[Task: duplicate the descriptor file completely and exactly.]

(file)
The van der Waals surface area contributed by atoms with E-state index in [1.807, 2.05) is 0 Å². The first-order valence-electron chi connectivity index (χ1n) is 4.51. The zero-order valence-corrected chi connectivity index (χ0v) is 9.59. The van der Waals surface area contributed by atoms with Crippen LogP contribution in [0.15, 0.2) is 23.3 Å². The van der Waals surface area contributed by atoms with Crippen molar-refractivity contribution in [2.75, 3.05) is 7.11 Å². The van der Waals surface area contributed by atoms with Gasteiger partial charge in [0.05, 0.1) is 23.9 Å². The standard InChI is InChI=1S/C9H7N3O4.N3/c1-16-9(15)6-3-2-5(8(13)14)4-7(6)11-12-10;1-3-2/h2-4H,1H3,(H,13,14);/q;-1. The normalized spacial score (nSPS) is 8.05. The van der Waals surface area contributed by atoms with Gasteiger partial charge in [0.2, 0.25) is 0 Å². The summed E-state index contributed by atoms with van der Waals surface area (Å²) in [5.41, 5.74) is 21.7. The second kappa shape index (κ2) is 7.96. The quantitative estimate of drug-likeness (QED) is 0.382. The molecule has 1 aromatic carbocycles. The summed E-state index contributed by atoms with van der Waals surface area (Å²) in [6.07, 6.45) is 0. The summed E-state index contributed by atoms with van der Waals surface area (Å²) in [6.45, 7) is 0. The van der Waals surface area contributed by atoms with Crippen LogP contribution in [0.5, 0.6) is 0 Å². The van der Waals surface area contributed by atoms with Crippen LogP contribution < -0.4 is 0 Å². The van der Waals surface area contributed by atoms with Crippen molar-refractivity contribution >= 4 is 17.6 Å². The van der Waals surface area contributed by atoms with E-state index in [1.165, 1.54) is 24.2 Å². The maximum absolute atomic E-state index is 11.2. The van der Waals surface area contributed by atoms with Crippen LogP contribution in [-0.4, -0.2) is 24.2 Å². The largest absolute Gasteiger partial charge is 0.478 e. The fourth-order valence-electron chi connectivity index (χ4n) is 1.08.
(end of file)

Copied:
The van der Waals surface area contributed by atoms with E-state index in [1.807, 2.05) is 0 Å². The first-order valence-electron chi connectivity index (χ1n) is 4.51. The zero-order valence-corrected chi connectivity index (χ0v) is 9.59. The van der Waals surface area contributed by atoms with Crippen LogP contribution in [0.15, 0.2) is 23.3 Å². The van der Waals surface area contributed by atoms with Crippen molar-refractivity contribution in [2.75, 3.05) is 7.11 Å². The van der Waals surface area contributed by atoms with Gasteiger partial charge in [0.05, 0.1) is 23.9 Å². The standard InChI is InChI=1S/C9H7N3O4.N3/c1-16-9(15)6-3-2-5(8(13)14)4-7(6)11-12-10;1-3-2/h2-4H,1H3,(H,13,14);/q;-1. The normalized spacial score (nSPS) is 8.05. The van der Waals surface area contributed by atoms with Gasteiger partial charge in [0.2, 0.25) is 0 Å². The summed E-state index contributed by atoms with van der Waals surface area (Å²) in [5.41, 5.74) is 21.7. The second kappa shape index (κ2) is 7.96. The quantitative estimate of drug-likeness (QED) is 0.382. The molecule has 1 aromatic carbocycles. The summed E-state index contributed by atoms with van der Waals surface area (Å²) in [6.07, 6.45) is 0. The summed E-state index contributed by atoms with van der Waals surface area (Å²) in [6.45, 7) is 0. The van der Waals surface area contributed by atoms with Crippen LogP contribution in [0.5, 0.6) is 0 Å². The van der Waals surface area contributed by atoms with Crippen LogP contribution < -0.4 is 0 Å². The van der Waals surface area contributed by atoms with Crippen molar-refractivity contribution >= 4 is 17.6 Å². The van der Waals surface area contributed by atoms with E-state index in [1.165, 1.54) is 24.2 Å². The maximum absolute atomic E-state index is 11.2. The van der Waals surface area contributed by atoms with Crippen LogP contribution in [-0.4, -0.2) is 24.2 Å². The largest absolute Gasteiger partial charge is 0.478 e. The fourth-order valence-electron chi connectivity index (χ4n) is 1.08.